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Continental: We, er, tire of Whatsapp, Snapchat on work phones. GDPR, innit?

TheRegister - Tue, 06/05/2018 - 09:39
Messaging apps verboten until they fall into line with EU regs

Multinational car parts maker Continental AG has banned its employees from using Whatsapp and Snapchat on their work phones due to concerns over the recently introduced European General Data Protection Regulation.…

No Kernel 5.0! Linus Torvalds Prefers Releasing it as Kernel 4.17

LXer - Tue, 06/05/2018 - 09:24
Linus Torvalds has announced the release of Linux Kernel 4.17. Take a look at main new features in the latest kernel release.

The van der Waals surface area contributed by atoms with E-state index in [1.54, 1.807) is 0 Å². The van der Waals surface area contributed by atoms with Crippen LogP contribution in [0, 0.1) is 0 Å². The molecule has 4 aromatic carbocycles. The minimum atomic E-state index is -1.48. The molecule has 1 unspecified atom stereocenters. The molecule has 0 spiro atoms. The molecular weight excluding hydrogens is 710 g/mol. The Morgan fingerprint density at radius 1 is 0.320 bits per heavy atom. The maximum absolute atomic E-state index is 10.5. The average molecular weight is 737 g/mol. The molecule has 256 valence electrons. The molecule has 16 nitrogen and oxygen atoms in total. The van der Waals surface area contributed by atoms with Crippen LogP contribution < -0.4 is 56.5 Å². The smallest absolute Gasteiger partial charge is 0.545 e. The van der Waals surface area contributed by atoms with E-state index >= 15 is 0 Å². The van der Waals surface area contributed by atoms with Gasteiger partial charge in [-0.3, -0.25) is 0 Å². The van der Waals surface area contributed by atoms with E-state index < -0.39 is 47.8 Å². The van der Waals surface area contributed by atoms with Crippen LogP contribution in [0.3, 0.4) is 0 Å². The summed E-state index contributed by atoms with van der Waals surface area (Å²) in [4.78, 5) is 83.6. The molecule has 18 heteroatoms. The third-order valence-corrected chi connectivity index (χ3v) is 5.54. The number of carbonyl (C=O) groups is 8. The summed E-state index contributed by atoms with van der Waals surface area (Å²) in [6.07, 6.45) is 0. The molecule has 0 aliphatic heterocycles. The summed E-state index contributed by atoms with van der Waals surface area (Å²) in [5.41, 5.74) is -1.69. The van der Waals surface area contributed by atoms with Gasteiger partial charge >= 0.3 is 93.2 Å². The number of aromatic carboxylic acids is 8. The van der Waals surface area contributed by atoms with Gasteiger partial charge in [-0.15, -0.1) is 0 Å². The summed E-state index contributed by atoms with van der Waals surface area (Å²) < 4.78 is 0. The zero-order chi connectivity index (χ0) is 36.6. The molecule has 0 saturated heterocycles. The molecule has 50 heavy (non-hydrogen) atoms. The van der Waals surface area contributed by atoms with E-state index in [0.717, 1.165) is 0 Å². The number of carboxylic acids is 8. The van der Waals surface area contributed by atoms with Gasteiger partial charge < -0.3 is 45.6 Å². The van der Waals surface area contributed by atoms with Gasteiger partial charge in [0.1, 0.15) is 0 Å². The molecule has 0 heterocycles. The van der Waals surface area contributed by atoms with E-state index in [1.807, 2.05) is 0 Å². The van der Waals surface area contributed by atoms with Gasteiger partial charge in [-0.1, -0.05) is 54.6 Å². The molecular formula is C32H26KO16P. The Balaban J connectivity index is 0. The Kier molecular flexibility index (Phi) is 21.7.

UK's first transatlantic F-35 delivery flight delayed by weather

TheRegister - Tue, 06/05/2018 - 08:53
Airliners do it all the time - but these aren't airliners

Comment Britain’s first permanently UK-based F-35 fighter jets are not arriving in Norfolk today as expected due to RAF concerns about bad weather.…

Ex-CEO on TalkTalk mega breach: It woz 'old shed' legacy tech wot done it

TheRegister - Tue, 06/05/2018 - 08:30
Dido Harding dodges security budget grilling

Infosec Europe Baroness Dido Harding, former chief exec of Brit telco TalkTalk, warned other business leaders of the dangers posed by legacy tech in the opening keynote of the Infosecurity Europe conference in London.…

Yarrrr, the Business Software Alliance reckons piracy be down, me hearties

TheRegister - Tue, 06/05/2018 - 07:58
Report: dodgy software still accounts for beeeellions of lost cash and malware aplenty